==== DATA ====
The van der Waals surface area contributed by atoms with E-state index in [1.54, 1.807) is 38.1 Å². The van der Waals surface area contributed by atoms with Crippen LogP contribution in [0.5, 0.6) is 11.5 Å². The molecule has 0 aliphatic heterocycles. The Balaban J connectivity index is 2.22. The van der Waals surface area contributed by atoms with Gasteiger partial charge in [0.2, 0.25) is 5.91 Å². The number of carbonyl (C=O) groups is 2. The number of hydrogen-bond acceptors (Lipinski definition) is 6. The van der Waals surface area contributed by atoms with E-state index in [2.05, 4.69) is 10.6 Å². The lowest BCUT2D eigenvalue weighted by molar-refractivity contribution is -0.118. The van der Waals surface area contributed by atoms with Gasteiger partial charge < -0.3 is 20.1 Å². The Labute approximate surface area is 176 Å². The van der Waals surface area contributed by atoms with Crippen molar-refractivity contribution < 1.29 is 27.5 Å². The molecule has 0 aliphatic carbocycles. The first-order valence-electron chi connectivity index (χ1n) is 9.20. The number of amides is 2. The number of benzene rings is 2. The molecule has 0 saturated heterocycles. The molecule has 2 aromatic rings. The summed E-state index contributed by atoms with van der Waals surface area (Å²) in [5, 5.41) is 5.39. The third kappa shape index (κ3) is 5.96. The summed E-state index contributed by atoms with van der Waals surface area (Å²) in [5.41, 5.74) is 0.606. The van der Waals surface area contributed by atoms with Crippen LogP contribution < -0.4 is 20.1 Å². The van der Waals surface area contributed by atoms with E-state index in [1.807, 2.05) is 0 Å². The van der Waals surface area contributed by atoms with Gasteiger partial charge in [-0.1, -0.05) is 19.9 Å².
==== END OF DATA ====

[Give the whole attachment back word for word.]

The van der Waals surface area contributed by atoms with E-state index in [1.54, 1.807) is 38.1 Å². The van der Waals surface area contributed by atoms with Crippen LogP contribution in [0.5, 0.6) is 11.5 Å². The molecule has 0 aliphatic heterocycles. The Balaban J connectivity index is 2.22. The van der Waals surface area contributed by atoms with Gasteiger partial charge in [0.2, 0.25) is 5.91 Å². The number of carbonyl (C=O) groups is 2. The number of hydrogen-bond acceptors (Lipinski definition) is 6. The van der Waals surface area contributed by atoms with E-state index in [2.05, 4.69) is 10.6 Å². The lowest BCUT2D eigenvalue weighted by molar-refractivity contribution is -0.118. The van der Waals surface area contributed by atoms with Gasteiger partial charge < -0.3 is 20.1 Å². The Labute approximate surface area is 176 Å². The van der Waals surface area contributed by atoms with Crippen molar-refractivity contribution < 1.29 is 27.5 Å². The molecule has 0 aliphatic carbocycles. The first-order valence-electron chi connectivity index (χ1n) is 9.20. The number of amides is 2. The number of benzene rings is 2. The molecule has 0 saturated heterocycles. The molecule has 2 aromatic rings. The summed E-state index contributed by atoms with van der Waals surface area (Å²) in [5, 5.41) is 5.39. The third kappa shape index (κ3) is 5.96. The summed E-state index contributed by atoms with van der Waals surface area (Å²) in [5.41, 5.74) is 0.606. The van der Waals surface area contributed by atoms with Crippen LogP contribution < -0.4 is 20.1 Å². The van der Waals surface area contributed by atoms with E-state index in [1.807, 2.05) is 0 Å². The van der Waals surface area contributed by atoms with Gasteiger partial charge in [-0.1, -0.05) is 19.9 Å².